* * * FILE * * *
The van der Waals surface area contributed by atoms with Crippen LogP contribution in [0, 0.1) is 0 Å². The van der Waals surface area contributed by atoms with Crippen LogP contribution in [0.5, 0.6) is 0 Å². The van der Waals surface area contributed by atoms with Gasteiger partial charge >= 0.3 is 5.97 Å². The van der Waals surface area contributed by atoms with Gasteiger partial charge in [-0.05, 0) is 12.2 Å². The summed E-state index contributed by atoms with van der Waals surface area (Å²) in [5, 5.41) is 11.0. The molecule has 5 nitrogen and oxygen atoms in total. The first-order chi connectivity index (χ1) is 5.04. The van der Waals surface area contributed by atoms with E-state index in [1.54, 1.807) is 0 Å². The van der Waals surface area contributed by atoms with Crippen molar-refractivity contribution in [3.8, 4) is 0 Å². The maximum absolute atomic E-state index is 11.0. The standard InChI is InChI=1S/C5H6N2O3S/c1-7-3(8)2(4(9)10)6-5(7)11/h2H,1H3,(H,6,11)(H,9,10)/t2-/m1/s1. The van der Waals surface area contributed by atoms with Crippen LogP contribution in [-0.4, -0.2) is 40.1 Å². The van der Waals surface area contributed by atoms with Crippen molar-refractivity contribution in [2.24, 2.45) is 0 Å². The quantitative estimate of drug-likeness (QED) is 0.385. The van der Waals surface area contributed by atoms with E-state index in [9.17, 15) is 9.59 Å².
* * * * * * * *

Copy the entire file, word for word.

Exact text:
The van der Waals surface area contributed by atoms with Crippen LogP contribution in [0, 0.1) is 0 Å². The van der Waals surface area contributed by atoms with Crippen LogP contribution in [0.5, 0.6) is 0 Å². The van der Waals surface area contributed by atoms with Gasteiger partial charge >= 0.3 is 5.97 Å². The van der Waals surface area contributed by atoms with Gasteiger partial charge in [-0.05, 0) is 12.2 Å². The summed E-state index contributed by atoms with van der Waals surface area (Å²) in [5, 5.41) is 11.0. The molecule has 5 nitrogen and oxygen atoms in total. The first-order chi connectivity index (χ1) is 5.04. The van der Waals surface area contributed by atoms with E-state index in [1.54, 1.807) is 0 Å². The van der Waals surface area contributed by atoms with Crippen molar-refractivity contribution in [3.8, 4) is 0 Å². The maximum absolute atomic E-state index is 11.0. The standard InChI is InChI=1S/C5H6N2O3S/c1-7-3(8)2(4(9)10)6-5(7)11/h2H,1H3,(H,6,11)(H,9,10)/t2-/m1/s1. The van der Waals surface area contributed by atoms with Crippen LogP contribution in [-0.4, -0.2) is 40.1 Å². The van der Waals surface area contributed by atoms with Crippen molar-refractivity contribution in [2.24, 2.45) is 0 Å². The quantitative estimate of drug-likeness (QED) is 0.385. The van der Waals surface area contributed by atoms with E-state index in [9.17, 15) is 9.59 Å².